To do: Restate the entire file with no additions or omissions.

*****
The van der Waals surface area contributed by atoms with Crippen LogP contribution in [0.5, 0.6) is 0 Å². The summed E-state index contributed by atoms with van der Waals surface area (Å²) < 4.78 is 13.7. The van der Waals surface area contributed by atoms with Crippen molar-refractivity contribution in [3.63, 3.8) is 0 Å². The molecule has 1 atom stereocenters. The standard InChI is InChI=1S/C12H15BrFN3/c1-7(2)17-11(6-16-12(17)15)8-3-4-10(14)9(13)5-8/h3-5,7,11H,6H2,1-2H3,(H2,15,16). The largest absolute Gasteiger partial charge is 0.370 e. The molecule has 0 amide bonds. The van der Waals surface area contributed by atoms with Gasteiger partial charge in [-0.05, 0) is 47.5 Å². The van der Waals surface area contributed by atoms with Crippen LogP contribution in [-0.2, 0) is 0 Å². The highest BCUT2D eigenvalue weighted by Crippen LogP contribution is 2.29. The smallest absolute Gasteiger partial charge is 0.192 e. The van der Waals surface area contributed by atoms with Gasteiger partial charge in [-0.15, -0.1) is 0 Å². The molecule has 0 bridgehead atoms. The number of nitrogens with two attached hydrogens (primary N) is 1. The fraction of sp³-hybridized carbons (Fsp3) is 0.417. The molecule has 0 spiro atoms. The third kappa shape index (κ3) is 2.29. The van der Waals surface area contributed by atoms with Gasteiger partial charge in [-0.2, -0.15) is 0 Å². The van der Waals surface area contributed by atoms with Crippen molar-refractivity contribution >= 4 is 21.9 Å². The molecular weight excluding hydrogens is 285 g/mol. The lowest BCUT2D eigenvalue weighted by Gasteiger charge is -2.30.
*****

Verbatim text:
The van der Waals surface area contributed by atoms with Crippen LogP contribution in [0.5, 0.6) is 0 Å². The summed E-state index contributed by atoms with van der Waals surface area (Å²) < 4.78 is 13.7. The van der Waals surface area contributed by atoms with Crippen molar-refractivity contribution in [3.63, 3.8) is 0 Å². The molecule has 1 atom stereocenters. The standard InChI is InChI=1S/C12H15BrFN3/c1-7(2)17-11(6-16-12(17)15)8-3-4-10(14)9(13)5-8/h3-5,7,11H,6H2,1-2H3,(H2,15,16). The largest absolute Gasteiger partial charge is 0.370 e. The molecule has 0 amide bonds. The van der Waals surface area contributed by atoms with Gasteiger partial charge in [-0.05, 0) is 47.5 Å². The van der Waals surface area contributed by atoms with Crippen LogP contribution in [-0.2, 0) is 0 Å². The highest BCUT2D eigenvalue weighted by Crippen LogP contribution is 2.29. The smallest absolute Gasteiger partial charge is 0.192 e. The van der Waals surface area contributed by atoms with Gasteiger partial charge in [-0.15, -0.1) is 0 Å². The molecule has 0 bridgehead atoms. The number of nitrogens with two attached hydrogens (primary N) is 1. The fraction of sp³-hybridized carbons (Fsp3) is 0.417. The molecule has 0 spiro atoms. The third kappa shape index (κ3) is 2.29. The van der Waals surface area contributed by atoms with Gasteiger partial charge in [-0.2, -0.15) is 0 Å². The van der Waals surface area contributed by atoms with Crippen molar-refractivity contribution >= 4 is 21.9 Å². The molecular weight excluding hydrogens is 285 g/mol. The lowest BCUT2D eigenvalue weighted by Gasteiger charge is -2.30.